They bribed us with a taco bar the night we first met Lorenzo Romar. A Qdoba taco bar, no less, the good stuff. And this was back before Chipotle had taken over the world of fresh express Mexican, when Qdoba was the very best for which any hungry, broke college student could yearn. The muckety-mucks in the UW athletic department were basically begging us to show up and meet the head coach of the men’s basketball team. And, if we were so inclined, maybe stick around for the game, too.
It was the middle of Romar’s second season at Washington, one that had begun rather inauspiciously, before taking a more promising turn of late. The streaky Dawgs had rattled off five straight losses to open Pac-10 conference play, then abruptly reversed course and managed five consecutive wins. A defeat at UCLA halted the winning streak, and then it was back home to where we now found ourselves, in the presence of the ground beef and seasoned chicken upon which we feasted.
We sat and scarfed down our meal in Hec Edmundson Pavilion’s auxiliary gym as we waited for the coach to arrive. A staffer let us know Romar was on his way, and that he’d be taking a few questions in the limited time we had together before tipoff. Seconds later, a door flew open and there stood the guest of honor.
Continue reading Farewell to Romarville
The Washington’s men’s basketball team isn’t very good right now. Five games into a new season and they’ve already lost three times. They more closely resemble the Seattle Mariners than any other local ballclub these days and fans are pulling their collective hair out watching this squad play.
What the hell happened? This team used to be great. Head coach Lorenzo Romar used to pull in top-10 recruiting classes, used to guide his team to the NCAA Tournament on a regular basis, used to sit atop the conference as a perennial power each season. And then suddenly, it all changed.
Back-to-back down years have the Huskies in a precarious position. A third season of less-than-stellar performance seems to be on the horizon. Fans are questioning the direction of the program and answers — How? Why? — seem to be at an all-time low.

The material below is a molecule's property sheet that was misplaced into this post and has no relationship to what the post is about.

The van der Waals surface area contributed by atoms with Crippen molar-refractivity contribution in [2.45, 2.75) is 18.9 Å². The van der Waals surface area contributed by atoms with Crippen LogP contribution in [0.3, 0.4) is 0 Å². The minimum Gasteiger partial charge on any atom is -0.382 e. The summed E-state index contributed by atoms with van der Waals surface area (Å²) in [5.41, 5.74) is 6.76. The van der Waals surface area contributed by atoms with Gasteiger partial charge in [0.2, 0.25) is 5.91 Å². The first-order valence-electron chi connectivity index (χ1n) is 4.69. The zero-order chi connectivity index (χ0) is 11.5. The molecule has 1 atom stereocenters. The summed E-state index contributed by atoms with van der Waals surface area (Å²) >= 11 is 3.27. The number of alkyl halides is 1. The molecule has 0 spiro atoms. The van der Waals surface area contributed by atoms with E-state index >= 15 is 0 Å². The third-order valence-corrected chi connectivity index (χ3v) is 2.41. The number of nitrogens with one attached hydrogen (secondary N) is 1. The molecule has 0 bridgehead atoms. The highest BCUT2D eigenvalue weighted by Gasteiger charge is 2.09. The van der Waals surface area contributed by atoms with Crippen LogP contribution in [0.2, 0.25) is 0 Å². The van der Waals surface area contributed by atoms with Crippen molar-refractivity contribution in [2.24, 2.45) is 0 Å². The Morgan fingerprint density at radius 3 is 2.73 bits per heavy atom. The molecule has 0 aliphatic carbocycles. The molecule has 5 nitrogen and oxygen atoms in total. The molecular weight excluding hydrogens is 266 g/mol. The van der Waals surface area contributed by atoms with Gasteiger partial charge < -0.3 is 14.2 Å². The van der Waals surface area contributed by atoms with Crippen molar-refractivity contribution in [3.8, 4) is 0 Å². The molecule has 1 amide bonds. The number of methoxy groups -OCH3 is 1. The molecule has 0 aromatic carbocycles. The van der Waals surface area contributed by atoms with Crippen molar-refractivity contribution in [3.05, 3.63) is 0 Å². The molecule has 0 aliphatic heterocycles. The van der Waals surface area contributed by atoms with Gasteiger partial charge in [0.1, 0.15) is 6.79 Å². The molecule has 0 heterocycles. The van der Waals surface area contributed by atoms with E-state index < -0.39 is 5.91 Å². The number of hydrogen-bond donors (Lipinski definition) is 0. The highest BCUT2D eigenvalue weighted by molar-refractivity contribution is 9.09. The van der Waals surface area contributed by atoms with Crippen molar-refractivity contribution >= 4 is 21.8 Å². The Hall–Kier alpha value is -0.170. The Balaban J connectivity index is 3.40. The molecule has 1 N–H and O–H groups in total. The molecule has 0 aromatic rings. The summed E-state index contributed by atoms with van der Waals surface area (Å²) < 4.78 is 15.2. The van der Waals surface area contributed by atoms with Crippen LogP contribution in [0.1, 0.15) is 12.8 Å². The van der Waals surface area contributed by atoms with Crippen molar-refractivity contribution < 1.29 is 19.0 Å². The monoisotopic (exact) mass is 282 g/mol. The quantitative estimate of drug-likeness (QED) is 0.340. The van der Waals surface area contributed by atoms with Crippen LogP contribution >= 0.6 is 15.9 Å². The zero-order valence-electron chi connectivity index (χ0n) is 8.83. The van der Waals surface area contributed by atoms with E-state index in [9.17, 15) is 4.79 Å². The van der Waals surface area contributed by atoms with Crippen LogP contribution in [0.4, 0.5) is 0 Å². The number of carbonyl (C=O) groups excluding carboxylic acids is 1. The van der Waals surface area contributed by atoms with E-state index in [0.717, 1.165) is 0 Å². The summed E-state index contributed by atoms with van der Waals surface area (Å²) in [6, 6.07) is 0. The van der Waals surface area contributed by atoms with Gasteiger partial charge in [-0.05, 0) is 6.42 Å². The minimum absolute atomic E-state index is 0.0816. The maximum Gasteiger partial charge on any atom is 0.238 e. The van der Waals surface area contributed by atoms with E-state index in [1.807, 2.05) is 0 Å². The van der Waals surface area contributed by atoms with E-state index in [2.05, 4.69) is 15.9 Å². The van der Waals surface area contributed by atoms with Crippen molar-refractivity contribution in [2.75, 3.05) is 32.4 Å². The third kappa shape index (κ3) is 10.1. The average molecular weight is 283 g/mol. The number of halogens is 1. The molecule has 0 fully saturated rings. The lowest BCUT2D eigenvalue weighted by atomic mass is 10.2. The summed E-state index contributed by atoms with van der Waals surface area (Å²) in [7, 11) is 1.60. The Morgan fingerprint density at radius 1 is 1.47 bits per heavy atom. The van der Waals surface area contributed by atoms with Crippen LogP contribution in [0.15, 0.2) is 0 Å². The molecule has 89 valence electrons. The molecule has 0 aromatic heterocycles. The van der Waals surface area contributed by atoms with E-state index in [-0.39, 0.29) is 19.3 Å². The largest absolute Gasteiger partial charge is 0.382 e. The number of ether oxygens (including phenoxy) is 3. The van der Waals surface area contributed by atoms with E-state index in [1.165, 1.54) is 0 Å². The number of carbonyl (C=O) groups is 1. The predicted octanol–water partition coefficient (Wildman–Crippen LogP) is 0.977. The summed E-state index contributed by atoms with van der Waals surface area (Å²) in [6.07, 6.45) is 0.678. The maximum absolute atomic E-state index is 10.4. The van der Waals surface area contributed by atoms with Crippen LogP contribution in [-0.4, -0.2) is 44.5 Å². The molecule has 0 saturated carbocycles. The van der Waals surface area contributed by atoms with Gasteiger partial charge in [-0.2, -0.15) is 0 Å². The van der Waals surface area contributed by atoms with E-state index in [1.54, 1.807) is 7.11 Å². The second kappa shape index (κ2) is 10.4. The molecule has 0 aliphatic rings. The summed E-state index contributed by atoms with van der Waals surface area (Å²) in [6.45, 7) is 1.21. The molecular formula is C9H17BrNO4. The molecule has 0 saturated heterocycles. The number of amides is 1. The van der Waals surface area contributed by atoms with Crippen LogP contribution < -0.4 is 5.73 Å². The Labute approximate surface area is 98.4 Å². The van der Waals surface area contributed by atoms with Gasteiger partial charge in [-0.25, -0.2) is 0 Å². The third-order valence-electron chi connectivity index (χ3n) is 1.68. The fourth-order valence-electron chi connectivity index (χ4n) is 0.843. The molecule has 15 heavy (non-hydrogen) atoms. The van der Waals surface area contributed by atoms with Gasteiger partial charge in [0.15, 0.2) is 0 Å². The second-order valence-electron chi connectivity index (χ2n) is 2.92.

There’s hope for this team, certainly, but there are a number of obstacles blocking the path to achievement. The three biggest issues for the Huskies? We’ve compiled them right here.
Issue No. 1: Recruiting
Continue reading What Has Happened to Husky Basketball? The Three Biggest Issues Facing This Team and Where The Dawgs Go From Here
Editor’s note: Every now and then we like to feature guest writers here at Seattle Sportsnet. Today, we bring you a piece from Matt Holt (@TheMattHolt on Twitter), one of my good friends who also happens to be an unabashed Husky homer. You may have noticed lately that I (among others) have spent a good deal of time ripping on Abdul Gaddy. While Gaddy may have earned some of the criticism coming his way, Matt writes up a defense, of sorts, in favor of Washington’s senior point guard. Take a look and decide for yourself: Will Abdul Gaddy’s legacy at Washington be that of a failure, or one of success?
By Matt Holt
I get it. It is really easy to make fun of Abdul Gaddy. I mean, really easy. He came in as the No. 2 point guard in his class, he encountered lofty expectations, and we were told he was going to lead us to the Sweet 16 and beyond. Those predictions never came true and Abdul’s career failed to unfold as we wanted.
To many people, Abdul is the core of our Husky problems. The program fails because he has failed. While there may be some truth to the statements people are making about Gaddy, there may still be a way the Huskies can salvage this season and, in turn, Abdul’s career. And all it takes is a few key wins starting now.
Continue reading Recrafting Abdul Gaddy’s Legacy